School Innovations to Fight Bullying: Resources and Stories

“Bullying is nothing new, but attitudes about it have changed. Some of those things that were accepted as part of the norm aren’t as accepted as part of the norm any longer…Now, our hope is to teach children not only the academic skills in school but also those social skills: How do we get along together? How do we build a more successful community? How do we work together? These are skills kids can use throughout their lifetime.” – Cindy Skala, the school social worker

“How to UnMake a Bully”

 There are many approaches schools can take to combat bullying within their walls, but the better ones are the innovative ones. For example, Glendaal Elementary School in Scotia’s new video project. With the help of Skala and Mike Feurstein, a filmmaker who serves as a teacher’s aide, students at Glendaal created a 30-minute video about how three students stood up to their school bully Russell. The video portrays many of the strategies schools everywhere try to teach their students. One of the most successful strategies is letting the students participate in teaching. “It’s important to do this in kids’ voices and to listen to what kids have to say. Simply telling kids these behaviors are bad and here’s what you should do about them is not a real effective strategy for getting things to change. Adults can’t really know the reality the kids are dealing with,” says Stan Davis, a school counselor and author of “Schools Where Everyone Belongs: Practical Strategies for Reducing Bullying.” Glendall and Feurstein have already begun a sequel about bullying and bystanders and hope to continue producing videos about other issues students face.

To watch this movie go to http://www.youtube.com/watch?annotation_id=annotation_430612&v=N0f6qQrvD8k&src_vid=8c2AR62HRlc&feature=iv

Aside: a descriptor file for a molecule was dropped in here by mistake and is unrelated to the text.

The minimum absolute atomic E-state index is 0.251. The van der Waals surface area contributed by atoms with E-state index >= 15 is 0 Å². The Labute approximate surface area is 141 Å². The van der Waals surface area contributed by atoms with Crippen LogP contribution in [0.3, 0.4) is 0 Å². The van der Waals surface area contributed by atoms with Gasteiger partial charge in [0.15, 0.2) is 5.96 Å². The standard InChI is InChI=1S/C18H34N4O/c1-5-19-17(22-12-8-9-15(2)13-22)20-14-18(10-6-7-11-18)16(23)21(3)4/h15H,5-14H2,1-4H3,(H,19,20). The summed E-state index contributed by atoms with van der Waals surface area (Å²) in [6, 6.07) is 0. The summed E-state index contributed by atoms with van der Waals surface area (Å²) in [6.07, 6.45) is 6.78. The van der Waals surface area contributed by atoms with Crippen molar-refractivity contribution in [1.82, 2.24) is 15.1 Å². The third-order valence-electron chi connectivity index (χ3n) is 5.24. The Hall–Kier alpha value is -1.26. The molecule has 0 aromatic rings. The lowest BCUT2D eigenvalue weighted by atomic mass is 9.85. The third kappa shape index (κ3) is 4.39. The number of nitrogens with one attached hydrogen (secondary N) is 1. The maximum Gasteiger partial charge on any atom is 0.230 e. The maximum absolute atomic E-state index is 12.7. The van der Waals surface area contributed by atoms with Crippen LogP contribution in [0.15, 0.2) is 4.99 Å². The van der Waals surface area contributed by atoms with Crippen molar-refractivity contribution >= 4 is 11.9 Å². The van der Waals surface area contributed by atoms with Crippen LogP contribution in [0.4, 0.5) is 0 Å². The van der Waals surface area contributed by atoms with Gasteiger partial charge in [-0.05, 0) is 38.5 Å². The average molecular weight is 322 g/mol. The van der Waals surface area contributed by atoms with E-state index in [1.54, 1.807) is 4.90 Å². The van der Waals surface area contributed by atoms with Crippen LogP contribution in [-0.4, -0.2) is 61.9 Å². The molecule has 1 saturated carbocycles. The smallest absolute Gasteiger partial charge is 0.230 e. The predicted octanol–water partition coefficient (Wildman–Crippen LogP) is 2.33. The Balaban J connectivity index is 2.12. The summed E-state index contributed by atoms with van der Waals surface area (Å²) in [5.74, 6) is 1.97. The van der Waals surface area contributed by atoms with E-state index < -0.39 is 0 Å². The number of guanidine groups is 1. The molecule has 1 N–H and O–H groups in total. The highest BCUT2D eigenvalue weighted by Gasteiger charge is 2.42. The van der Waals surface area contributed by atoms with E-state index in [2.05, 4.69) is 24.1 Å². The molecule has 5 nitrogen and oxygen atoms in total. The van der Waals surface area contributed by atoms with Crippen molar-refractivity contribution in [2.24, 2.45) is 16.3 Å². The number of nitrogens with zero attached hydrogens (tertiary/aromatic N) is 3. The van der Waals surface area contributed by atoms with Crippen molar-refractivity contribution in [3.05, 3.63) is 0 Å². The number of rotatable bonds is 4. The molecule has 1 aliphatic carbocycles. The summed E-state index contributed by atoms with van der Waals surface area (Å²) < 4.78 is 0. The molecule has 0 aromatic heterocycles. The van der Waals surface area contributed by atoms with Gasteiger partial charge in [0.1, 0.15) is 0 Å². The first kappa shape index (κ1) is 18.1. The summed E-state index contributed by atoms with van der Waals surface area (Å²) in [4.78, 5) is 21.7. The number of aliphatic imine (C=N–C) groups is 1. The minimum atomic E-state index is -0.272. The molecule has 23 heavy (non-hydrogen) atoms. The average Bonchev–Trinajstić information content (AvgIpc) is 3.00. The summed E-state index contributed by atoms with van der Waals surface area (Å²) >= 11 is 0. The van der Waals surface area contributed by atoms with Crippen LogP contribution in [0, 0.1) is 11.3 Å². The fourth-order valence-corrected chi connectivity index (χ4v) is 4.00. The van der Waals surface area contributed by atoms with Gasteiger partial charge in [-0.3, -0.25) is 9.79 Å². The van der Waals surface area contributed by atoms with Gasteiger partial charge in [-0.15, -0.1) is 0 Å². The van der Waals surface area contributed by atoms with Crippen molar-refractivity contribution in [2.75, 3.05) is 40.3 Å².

For further information about the project and the sequel, go to http://www.timesunion.com/living/article/Unmaking-a-bully-2195325.php#page-1.

Other schools are getting creative as well. For instance, the New York Association for Pupil Transportation is using the 2011 National School Bus Safety Week to highlight issues of bullying both at school and on the bus. (http://readme.readmedia.com/Bullying-Not-on-Our-School-Buses/3064207). Also, New Jersey school districts have declared the first week of Bully Prevention Month as “Week of Respect” and “pull out all stops with daily doses of anti-bullying reinforcement.” (http://www.app.com/article/BZ/20111005/NEWS01/310050025/Schools-turn-peer-mediation-battle-bullying)

Here are some resources for schools, teachers, and parents to work together to create innovative programs of their own:

General overview of the problem, action steps, and links for schools.

http://palmharbor.patch.com/articles/caregivers-tackle-bullying-in-schools-community-8f50701d

Connect for Respect – The national PTA provides resources and trainings for parents, caregivers, and teachers on how to work together to reduce bullying and its effects on students.

http://www.pta.org/bullying.asp

The Olweus Bullying Prevention Program provides resources, training, webinars, and other information about what bullying is and how to deal with it. It also provides specific resources for administrators, teachers, school staff, and parents.

http://www.olweus.org/public/index.page

Free Casey and Bella books, DVD, and curriculum created by Jan Lavascio to help children learn about bullying and how to deal with it.

http://www.caseyandbella.com/

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Creative Way to Save and Expand Domestic Violence Services!

Sound Mental Health takes over Kent’s Safe Havens domestic violence visitation center http://www.pnwlocalnews.com/south_king/ken/news/125645778.html

This article provides an interesting look at how a domestic violence services center, after losing Federal funding, was able to achieve sustainability for their program by merging with a local private non-profit behavioral health services provider.

It also provides an overview of how the combination of these two organizations will not only sustain the center but increase the opportunities and availability of services from both organizations to address the complex needs of the children and families exposed to or recovering from domestic violence.

Overall, the new pairing of Sound Mental Health and Safe Havens offers a clear example of how organizations can sustain themselves beyond Federal funding, implement and share their programs, and fully integrate themselves into their communities to increase prevention and expand services.

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